(2)
Alif kat̲h̲rat (beg. Alif kat̲h̲rat fāʿil u maṣdar qasam * ittiṣāl u ʿaṭf u taḥsīn i kilam), a metrical grammar arranged in the alphabetical order of suffixes, prefixes, etc., and ascribed in the colophon of Ivanow Curzon 551 to Sirāj al-Dīn ʿAlī K̲h̲ān “Ārzū” (for whom see pl. i § 1149, iii §§ 32, 40 (1), 195 supra): Ivanow Curzon 551 (10 foll., perhaps defective. ah 1242/1826).

Edition: [Lucknow] 1260/1844* (Ḥasanī Pr. With notes by Maqbūl Aḥmad. 2nd ed. 16 pp.).

(3)
C̲h̲ār c̲h̲aman i qānūn, a grammar, by G̲h̲ulām-Muḥyī ’l-Dīn “Naḥīf”: Āṣafīyah ii p. 896 no. 58 ( ah 1266/1850).

Editions: place? 1266/1850 (Āṣafīyah i p. 162 no. 142); Madrās 1274/1858* (Mak̲h̲zan al-ak̲h̲bār Pr. 39 pp.); 1290/ 1873* (Niẓām al-maṭābiʿ. 40 pp.).

(4)
Durar al-qawāʿid al-Fārisī, by ʿUt̲h̲mān Murs̲h̲id: Istanbul 1285/1869 (236 pp. Karatay p. 145).
(5)
Ganjīnah i hunar, a Persian grammar, by Ḥasan Ṣubḥī: [Istanbul] 1282/1865° (Pp. 35).
(6)
Hilyat al-insān wa-halbat al-lisān, in Persian, Arabic and Turkish, by S. Jamāl al-Dīn Aḥmad: Istanbul 1340/1921–2 (230 pp. D̲h̲arīʿah vii p. 81).
(7)
al-Mafātīḥ28 al-durrīyah fī īt̲h̲bāt al-qawānīn al-Darīyah (beg. Subḥāna ’llad̲h̲ī k̲h̲allaṣa ’l-insān), a short Persian grammar in Arabic by Muṣṭafā b. Abī Bakr al-Sīwāsī, whose name is absent from some of the mss.: Krafft 63 (14 foll. Modern), Blochet ii 934 (16 foll. Mid-19th cent.), Berlin 105 (2), Leningrad Univ. 109A (Salemann-Rosen p. 19), Sulaimānīyah 867 (3) (see Horn Pers. Hss. p. 493 no. 853).29

Editions: Būlāq 1242/1826 (Krafft p. 20); 1255/1839° (17 pp.).

Commentary by M. al-Qaiṣarī: ʿĀṭif Efendī p. 128 no. 2193.

Turkish re-working: Qawāʿid al-fārisīyah by Ḥāfiẓ M. Murād: Istanbul 1251/1835.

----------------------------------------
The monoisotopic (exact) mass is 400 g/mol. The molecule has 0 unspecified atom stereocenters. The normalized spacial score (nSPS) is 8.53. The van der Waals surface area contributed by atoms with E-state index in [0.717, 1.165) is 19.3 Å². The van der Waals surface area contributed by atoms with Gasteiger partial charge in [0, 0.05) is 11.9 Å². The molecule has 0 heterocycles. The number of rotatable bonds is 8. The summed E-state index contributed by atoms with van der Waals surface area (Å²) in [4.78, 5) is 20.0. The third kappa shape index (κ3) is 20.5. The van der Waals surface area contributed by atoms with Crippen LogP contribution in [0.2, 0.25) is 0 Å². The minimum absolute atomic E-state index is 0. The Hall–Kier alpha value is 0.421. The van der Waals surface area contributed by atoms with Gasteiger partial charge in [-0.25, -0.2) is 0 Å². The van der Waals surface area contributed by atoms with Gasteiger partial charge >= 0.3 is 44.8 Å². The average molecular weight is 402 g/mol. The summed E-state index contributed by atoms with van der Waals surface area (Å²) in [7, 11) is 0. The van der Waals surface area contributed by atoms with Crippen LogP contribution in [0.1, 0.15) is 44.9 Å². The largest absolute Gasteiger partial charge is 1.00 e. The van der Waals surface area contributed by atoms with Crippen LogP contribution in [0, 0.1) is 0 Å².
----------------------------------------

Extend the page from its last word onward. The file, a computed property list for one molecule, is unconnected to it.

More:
(8)
Masāʾil i durrīyah dar qawāʿid i Darīyah, by Aḥmad S̲h̲auqī: Leningrad Univ. 17 (Salemann-Rosen p. 19).
(9)
Miṣbāḥ al-mubtadiʾ, a Persian grammar, by M. Raḥm ʿAlī K̲h̲ān b. Bahrah-mand K̲h̲ān Purdil-K̲h̲ānī a resident of Sikandarah Rā’ō (23 miles east of ʿAlīgaṛh) in the time of “Khán Muẓaffar Jang Bahádur”: Lindesiana p. 195 no. 482 (circ. ad 1810), Browne Suppt. 1197 (n.d. Corpus 196).
(10)
Miṣbāḥ al-ṣibyān (beg. Ḥ. u sp. mar Hādī ’l-muḍillīn rā), a Persian grammar (identical with the preceding?), by Raḥm ʿAlī K̲h̲ān b. Bahrah-mand K̲h̲ān Purdil-K̲h̲ānī: Rieu iii 1043b (early 19th cent.).
(11)
Qand i Pārsī: Bombay 1922 (Mus̲h̲ār i 1227).
(12)
Qānūn i Naṣīrī (beg. Ḥamd i bī-ḥadd u s̲h̲ukr i bī-ʿadd Ḥakīmī rā sazāst kih barāy i ʿarāʾis), a treatise on Persian grammar with numerous quotations from the poets composed by Ṣafdar ʿAlī for his pupil Mirzā M. Naṣīr b. ʿAlī Bēg K̲h̲ān Ṣāḥib and divided into five bābs ((1) construction of Persian nouns, iḍāfat, and composition, (2) pronouns, (3) prefixed particles, (4) affixed particles, (5) figures of speech): Rieu ii 520a (foll. 77. ah 1243/1828).
(13)
Takmilat al-Fārisī (beg. Pas az taḥmīd i K̲h̲udāy ʿazz wa-ʿalā u naʿt i Sarwar i Anbiyāʾ Muḥammad i Muṣṭafāfaqīr i ḥaqīr), a treatise on Persian accidence, syntax, prosody, metres and rhyme, completed in 1175/1761–2 and divided into seven bābs, by Quṭb [al-Dīn presumably] ʿAlī, a pupil of S.M. [G̲h̲ulām-Muḥammad?30] ʿUmarī al-Ḥusainī al-Qādirī: Ethé 2130 (foll. 67. ah 1185/1771), Bodleian 1758 (foll. 102. ah 1223/1808).
(14)
Tas̲h̲rīḥ al-ḥurūf, a mnemonic poem on Arabic grammatical terms and their Persian equivalents: Cawnpore 1266/ 1850* (Pp. 16); 1277/1860° (pp. 16), 1292/1875* (pp. 16).
(15)
Tuḥfat al-maṣādir, a tract on Persian verbs with paradigms: Fatḥgaṛh 1878° (Pp. 32).
(16)
Tuḥfat al-suʿadāʾ, on Persian accidence, by Sulaimān Waisī: Istanbul 1271/1855 (155 pp. Karatay p. 191).
(17)
Uṣūl i barjastah, a Persian grammar in prose and verse, by Maulawī ʿAbd al-Ḥaqq Dihlawī: Cawnpore 1872* ( n.k. 50 pp.).

next chapter: 2.2 Arabic Grammars

Notes

^ Back to text1. The Cairo catalogue, which quotes the opening words, gives Kamāl-Pās̲h̲ā-zādah as the author. The ʿAmūjah Ḥusain ms. is an Arabic Risālah fī ’l-qawāʿid al-fārisīyah, by Ibn Kamāl. Although the opening words are not given, it can scarcely be doubted that this is another copy of the same work. The other mss., except that at Florence, seem to contain no mention of the author.

^ Back to text2. This title is not mentioned by Nad̲h̲īr Aḥmad, who calls the work Tas̲h̲rīḥ i nādir (mentioned as a chronogram, not as a title, in the Calcutta Madrasah catalogue).